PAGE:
How ISupportInitialize Can Help

Posted on | 284 words | ~2 mins

I have recently come to discover the ISupportInitialize interface and found that it is extremely useful when developing more complicated WinForms controls.

Here’s the link to the interface on MSDN: ISupportInitialize - here I’ll describe how it can be useful.

The Problem

I have a fairly complicated WinForms usercontrol called 'OpenGLControl', which allows OpenGL commands to be used to render 3D scenes in a C# WinForms application. The control has properties which are interdependent to each other. If these properties are set in the designer, code like this is generated:

// openGLControl1
this.openGLControl1.Anchor = ((System.Windows.Forms.AnchorStyles)((((System.Windows.Forms.AnchorStyles.Top | System.Windows.Forms.AnchorStyles.Bottom)
                | System.Windows.Forms.AnchorStyles.Left)
                | System.Windows.Forms.AnchorStyles.Right)));
this.openGLControl1.BitDepth = 32;
this.openGLControl1.DrawRenderTime = true;
this.openGLControl1.FrameRate = 29.41176F;
this.openGLControl1.Location = new System.Drawing.Point(12, 12);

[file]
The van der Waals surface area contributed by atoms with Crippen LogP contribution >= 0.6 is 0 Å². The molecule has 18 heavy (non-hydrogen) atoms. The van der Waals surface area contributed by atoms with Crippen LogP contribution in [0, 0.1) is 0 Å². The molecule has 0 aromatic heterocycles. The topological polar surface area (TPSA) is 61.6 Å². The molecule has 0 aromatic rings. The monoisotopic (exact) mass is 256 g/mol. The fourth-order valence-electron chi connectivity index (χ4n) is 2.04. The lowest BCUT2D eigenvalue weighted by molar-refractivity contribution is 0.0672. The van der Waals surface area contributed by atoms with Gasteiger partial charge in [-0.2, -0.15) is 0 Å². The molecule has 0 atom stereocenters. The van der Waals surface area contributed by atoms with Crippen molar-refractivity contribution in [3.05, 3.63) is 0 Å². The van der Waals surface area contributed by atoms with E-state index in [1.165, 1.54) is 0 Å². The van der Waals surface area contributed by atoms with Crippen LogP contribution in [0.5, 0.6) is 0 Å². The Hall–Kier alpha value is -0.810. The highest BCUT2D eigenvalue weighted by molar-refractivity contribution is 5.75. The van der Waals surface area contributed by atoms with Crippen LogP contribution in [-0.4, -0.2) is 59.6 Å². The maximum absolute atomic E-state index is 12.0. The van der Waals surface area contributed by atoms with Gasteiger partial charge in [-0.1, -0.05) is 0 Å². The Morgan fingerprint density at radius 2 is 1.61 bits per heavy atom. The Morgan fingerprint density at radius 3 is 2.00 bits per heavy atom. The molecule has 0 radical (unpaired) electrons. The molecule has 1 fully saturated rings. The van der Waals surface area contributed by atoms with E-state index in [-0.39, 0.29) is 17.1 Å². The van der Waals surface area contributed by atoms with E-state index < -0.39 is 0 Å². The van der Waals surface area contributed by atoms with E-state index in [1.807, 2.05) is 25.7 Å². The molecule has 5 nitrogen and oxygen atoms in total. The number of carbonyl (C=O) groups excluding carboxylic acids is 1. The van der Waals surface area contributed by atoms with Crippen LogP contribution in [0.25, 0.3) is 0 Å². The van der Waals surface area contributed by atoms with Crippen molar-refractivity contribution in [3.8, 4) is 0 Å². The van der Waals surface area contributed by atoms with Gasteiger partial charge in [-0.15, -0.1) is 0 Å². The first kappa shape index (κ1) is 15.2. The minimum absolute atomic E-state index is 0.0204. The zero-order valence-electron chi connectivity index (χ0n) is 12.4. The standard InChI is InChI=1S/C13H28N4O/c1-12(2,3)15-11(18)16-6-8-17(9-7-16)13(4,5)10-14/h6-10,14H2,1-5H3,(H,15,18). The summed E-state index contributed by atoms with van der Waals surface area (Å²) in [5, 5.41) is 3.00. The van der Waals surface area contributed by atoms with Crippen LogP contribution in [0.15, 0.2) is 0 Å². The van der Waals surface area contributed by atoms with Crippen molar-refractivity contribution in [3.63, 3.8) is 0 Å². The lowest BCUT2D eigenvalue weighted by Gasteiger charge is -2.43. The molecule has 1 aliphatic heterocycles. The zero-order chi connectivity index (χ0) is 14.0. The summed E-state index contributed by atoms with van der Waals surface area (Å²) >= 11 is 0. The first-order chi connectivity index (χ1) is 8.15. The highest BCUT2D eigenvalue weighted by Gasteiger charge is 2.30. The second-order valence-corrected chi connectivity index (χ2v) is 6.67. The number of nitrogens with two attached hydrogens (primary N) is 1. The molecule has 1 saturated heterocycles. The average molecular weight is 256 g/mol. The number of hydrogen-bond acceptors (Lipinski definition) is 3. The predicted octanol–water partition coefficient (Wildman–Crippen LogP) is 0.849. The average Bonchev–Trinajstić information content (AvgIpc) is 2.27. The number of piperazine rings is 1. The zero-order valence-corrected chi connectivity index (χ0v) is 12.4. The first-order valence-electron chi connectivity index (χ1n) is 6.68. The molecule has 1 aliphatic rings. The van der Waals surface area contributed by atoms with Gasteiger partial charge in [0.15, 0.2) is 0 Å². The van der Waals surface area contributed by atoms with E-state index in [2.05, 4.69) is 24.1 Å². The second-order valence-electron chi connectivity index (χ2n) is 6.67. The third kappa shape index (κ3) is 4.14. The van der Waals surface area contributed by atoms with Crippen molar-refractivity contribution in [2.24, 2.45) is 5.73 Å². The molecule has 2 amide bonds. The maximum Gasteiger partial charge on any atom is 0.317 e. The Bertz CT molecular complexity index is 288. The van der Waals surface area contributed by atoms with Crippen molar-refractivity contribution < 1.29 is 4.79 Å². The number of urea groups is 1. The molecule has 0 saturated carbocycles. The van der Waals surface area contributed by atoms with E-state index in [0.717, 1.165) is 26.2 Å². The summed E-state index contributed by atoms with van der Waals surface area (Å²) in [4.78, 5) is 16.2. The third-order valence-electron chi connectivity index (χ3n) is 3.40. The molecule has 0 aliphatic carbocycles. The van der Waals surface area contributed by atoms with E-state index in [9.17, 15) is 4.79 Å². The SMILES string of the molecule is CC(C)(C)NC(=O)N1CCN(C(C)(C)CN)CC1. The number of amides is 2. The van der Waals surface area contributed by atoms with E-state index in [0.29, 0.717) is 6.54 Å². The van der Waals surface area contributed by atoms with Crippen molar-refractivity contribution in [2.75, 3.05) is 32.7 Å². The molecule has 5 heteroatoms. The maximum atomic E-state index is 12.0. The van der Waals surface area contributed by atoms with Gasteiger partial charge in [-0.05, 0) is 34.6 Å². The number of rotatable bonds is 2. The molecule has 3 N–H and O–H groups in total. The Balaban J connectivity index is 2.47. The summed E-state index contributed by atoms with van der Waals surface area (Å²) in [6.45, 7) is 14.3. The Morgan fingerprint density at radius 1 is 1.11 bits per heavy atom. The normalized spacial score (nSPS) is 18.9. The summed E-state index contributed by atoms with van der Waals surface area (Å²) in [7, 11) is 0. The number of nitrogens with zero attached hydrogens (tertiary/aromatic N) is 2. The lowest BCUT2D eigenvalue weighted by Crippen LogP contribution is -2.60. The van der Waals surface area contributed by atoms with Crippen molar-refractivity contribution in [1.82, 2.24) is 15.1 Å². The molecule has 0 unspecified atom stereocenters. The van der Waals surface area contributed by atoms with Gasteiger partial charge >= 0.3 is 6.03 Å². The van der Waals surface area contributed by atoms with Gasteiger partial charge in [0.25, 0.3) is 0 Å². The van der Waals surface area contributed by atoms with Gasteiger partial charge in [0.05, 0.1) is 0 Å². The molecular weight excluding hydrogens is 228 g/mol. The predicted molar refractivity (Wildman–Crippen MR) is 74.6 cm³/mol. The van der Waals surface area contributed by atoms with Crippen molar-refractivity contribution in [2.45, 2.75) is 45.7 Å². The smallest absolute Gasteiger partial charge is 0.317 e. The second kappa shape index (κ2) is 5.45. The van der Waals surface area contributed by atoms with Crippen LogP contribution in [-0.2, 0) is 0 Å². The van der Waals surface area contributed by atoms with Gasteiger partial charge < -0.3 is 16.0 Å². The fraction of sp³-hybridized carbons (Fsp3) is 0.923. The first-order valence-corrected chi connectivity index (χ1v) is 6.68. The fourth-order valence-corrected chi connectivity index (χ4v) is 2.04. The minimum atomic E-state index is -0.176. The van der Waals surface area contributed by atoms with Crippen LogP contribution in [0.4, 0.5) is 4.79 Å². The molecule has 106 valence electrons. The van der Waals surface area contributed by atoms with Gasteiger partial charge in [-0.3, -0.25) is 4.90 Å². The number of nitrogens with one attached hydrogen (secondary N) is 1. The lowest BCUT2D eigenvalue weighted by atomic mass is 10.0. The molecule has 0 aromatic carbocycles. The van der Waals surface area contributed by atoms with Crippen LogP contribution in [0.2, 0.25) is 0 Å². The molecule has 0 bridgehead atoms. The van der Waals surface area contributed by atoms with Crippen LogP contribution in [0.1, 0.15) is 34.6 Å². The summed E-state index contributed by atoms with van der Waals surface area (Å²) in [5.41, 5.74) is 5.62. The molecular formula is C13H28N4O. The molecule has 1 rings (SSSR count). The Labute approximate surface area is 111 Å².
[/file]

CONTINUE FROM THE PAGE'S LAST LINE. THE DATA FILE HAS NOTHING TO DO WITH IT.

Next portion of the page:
this.openGLControl1.Name = "openGLControl1";
this.openGLControl1.RenderContextType = SharpGL.RenderContextType.NativeWindow;
this.openGLControl1.Size = new System.Drawing.Size(768, 379);
this.openGLControl1.TabIndex = 0;
this.openGLControl1.OpenGLDraw += new System.Windows.Forms.PaintEventHandler(this.openGLControl1_OpenGLDraw);

Now this leads to a problem - BitDepth, OpenGLDraw, FrameRate etc must all be declared BEFORE the Size property is set - but how can we control this? Or how can we deal with this situation in general?

This is where the ISupportInitialize interface comes in. If a control is added to the design surface with this interface, we’ll get the following code wrapped around the designer code:

private void InitializeComponent()
    System.ComponentModel.ComponentResourceManager resources = new System.ComponentModel.ComponentResourceManager(typeof(FormExample1));
    this.label1 = new System.Windows.Forms.Label();
    this.linkLabel1 = new System.Windows.Forms.LinkLabel();
    this.openGLControl1 = new SharpGL.OpenGLControl();
    //  ...ordianry designer code...

Now just implement the ISupportInitialize interface in your control - in the ‘EndInit’ function do any processing that depends on the interdependent properties. This is the earliest point that we can do processing like this. In certain circumstances, knowing about this interface can save you a lot of trouble.